Russia’s war is directed primarily against Ukraine because it is Ukraine that suffers daily loss of life and material devastation. It is Ukrainian homes that are destroyed, cities that are transformed into post-apocalyptic landscapes, prisoners of war who are shot or beheaded, and the crimes that are filmed and exhibited by the perpetrators. It is the Ukrainians who find their loved ones in mass graves and rapidly growing military cemeteries. It is the Ukrainians who will have to raise a generation of war children and deal with the aftermath of nationwide PTSD. It is the Ukrainians who are now in their tenth year of resisting Russia’s denial of their existence.
Russia’s war, however, is also directed against the rest of the world. It uses nuclear blackmail and the threat of famine to bully its way through failures on the battlefield. It exploits existing anti-American and anti-European resentments to undermine Ukraine’s subjectivity and democratic order. It portrays itself as the protector of Christian morality while kidnapping Ukrainian children and threatening the most fundamental values: the protection of life and human dignity.
A kleptocratic dictatorship that has waged neocolonial wars for decades, Russia has presented itself as an alternative to the corruption of the ‘rotten West.’ The same West that treated Russia as a peace broker rather than a war maker for the first eight years of its aggression against Ukraine. The same West that allowed Russia to profit from the crimes it committed, including the occupation of Crimea, not only by continuing business as usual but also by allowing Russia to exploit our energy dependence to finance the escalation of this war. The same West that has chosen to view sovereign states as little more than parts of Russia’s neighborhood that have no subjectivity or voice on the world stage.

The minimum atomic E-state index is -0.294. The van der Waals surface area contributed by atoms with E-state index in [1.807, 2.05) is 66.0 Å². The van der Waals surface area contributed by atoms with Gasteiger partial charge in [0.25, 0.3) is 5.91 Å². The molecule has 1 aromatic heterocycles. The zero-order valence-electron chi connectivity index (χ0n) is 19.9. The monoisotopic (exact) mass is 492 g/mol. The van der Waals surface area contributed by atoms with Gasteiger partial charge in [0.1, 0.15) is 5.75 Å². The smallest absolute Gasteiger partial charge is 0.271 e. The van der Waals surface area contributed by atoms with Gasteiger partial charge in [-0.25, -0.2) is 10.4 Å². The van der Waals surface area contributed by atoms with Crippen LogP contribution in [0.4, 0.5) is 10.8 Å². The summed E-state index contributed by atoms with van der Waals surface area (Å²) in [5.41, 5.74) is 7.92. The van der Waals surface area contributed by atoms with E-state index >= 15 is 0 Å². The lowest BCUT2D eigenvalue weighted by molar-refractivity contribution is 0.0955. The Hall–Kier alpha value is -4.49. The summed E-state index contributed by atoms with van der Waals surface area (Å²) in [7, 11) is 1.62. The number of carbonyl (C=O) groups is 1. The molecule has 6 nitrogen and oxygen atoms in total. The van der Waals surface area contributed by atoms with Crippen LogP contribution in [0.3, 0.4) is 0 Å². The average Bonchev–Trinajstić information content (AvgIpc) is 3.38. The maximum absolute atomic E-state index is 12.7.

Since the start of the full-scale invasion, those in the West who discuss Russia’s war have sought to include ‘Ukrainian voices.’ But even when Ukraine finds itself in the spotlight, the story rarely goes beyond the context of the war. It seems that the only justification for learning about the country, its culture, and its history is Russia’s desire to deny its existence.
Ukraine is more than a war zone. It has become a war zone precisely because it has been invisible to the rest of the world for so long, pushed to the edge of our imagination. How can we re-imagine the country now that it has become visible?
We need to develop a language that is rooted in the experience of oppression and can therefore speak authoritatively about its emancipatory struggle. And more importantly, we must ensure that this voice, which is not immediately recognized as authoritative because it does not come from the imperial center but resounds from the margins, is trusted with its experience.